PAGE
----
• Imbalanced job design (job demands, job control, effort and reward, and occupational social support),
  • Occupational uncertainty (job control, procedural justice, organisational change, job insecurity, and temporary employment status), and
  • A lack of value and respect within the workplace (effort and reward, procedural justice, relational justice, temporary employment status, occupational social support).

Digital Mental Health Tool

Tap into Safety’s mental health solution accessible online or on smart devices with training modules providing coping strategies on topics such as workplace bullying, change and burnout, conflict, and more.

For businesses investing in workplace mental health,  Tap into Safety helps by intervening early to improve support for worker mental health by providing relevant and interactive workplace wellbeing training. The solution offers ‘one click away’ from help to reach out for support (on average only 5% access their Employment Assistance Provider when 20% have an issue right now – stigma plays a huge role here).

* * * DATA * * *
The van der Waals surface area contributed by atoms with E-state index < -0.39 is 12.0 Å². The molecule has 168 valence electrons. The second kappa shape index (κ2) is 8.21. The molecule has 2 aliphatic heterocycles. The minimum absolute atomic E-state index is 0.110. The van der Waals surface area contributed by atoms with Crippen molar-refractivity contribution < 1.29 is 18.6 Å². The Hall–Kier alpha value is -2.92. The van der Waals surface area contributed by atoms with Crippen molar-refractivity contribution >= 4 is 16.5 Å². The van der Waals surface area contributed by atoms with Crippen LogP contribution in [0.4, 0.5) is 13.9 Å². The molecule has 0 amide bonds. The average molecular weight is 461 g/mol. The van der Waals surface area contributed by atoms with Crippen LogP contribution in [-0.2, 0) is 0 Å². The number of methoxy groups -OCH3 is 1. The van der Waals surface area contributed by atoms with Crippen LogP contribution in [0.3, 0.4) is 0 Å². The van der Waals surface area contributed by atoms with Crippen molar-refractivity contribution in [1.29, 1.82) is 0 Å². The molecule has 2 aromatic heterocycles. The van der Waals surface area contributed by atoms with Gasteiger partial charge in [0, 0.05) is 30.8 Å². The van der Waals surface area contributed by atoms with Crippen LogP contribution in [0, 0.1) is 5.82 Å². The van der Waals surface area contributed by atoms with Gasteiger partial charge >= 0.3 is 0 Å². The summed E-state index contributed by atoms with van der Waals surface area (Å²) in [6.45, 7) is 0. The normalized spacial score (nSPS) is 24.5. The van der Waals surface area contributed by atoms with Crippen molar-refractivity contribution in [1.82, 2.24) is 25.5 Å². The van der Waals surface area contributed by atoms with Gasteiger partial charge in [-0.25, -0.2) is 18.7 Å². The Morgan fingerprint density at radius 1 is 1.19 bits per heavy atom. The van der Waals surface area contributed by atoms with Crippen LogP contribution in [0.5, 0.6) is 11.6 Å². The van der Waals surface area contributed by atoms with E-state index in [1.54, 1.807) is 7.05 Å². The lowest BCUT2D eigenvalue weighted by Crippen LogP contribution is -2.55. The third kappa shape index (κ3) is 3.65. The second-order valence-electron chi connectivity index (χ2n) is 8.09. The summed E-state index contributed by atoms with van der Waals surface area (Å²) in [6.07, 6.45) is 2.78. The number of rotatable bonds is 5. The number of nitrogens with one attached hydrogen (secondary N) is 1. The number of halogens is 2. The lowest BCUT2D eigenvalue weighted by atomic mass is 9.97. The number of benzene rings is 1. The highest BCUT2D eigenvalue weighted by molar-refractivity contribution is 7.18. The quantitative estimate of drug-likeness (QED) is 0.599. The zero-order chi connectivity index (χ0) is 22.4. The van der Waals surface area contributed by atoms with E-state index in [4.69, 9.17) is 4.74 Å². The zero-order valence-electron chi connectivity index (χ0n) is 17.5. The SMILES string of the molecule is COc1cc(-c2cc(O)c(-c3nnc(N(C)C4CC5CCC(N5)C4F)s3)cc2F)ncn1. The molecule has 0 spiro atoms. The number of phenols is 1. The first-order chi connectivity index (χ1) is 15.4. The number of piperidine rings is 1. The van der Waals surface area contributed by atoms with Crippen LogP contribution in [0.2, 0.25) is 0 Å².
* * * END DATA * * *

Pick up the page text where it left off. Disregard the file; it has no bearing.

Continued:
Clients have experienced a 100% increase in help-seeking activities when using our solution, as part of their wellbeing programme. By attacking stigma head on and encouraging help-seeking early, we reduce the escalation of serious stress claims. This supports employees to reach out to seek help when they are not feeling as good as they should.

Finally, the psychometric measurement tool (animated, gamified DASS-21) is a world first in its use across organisations, that together with our filters, enables them to pinpoint groups of staff in mental health decline so that they can target and tailor their wellbeing education programmes to support improvement. Why not try a free demo?

Leave a Reply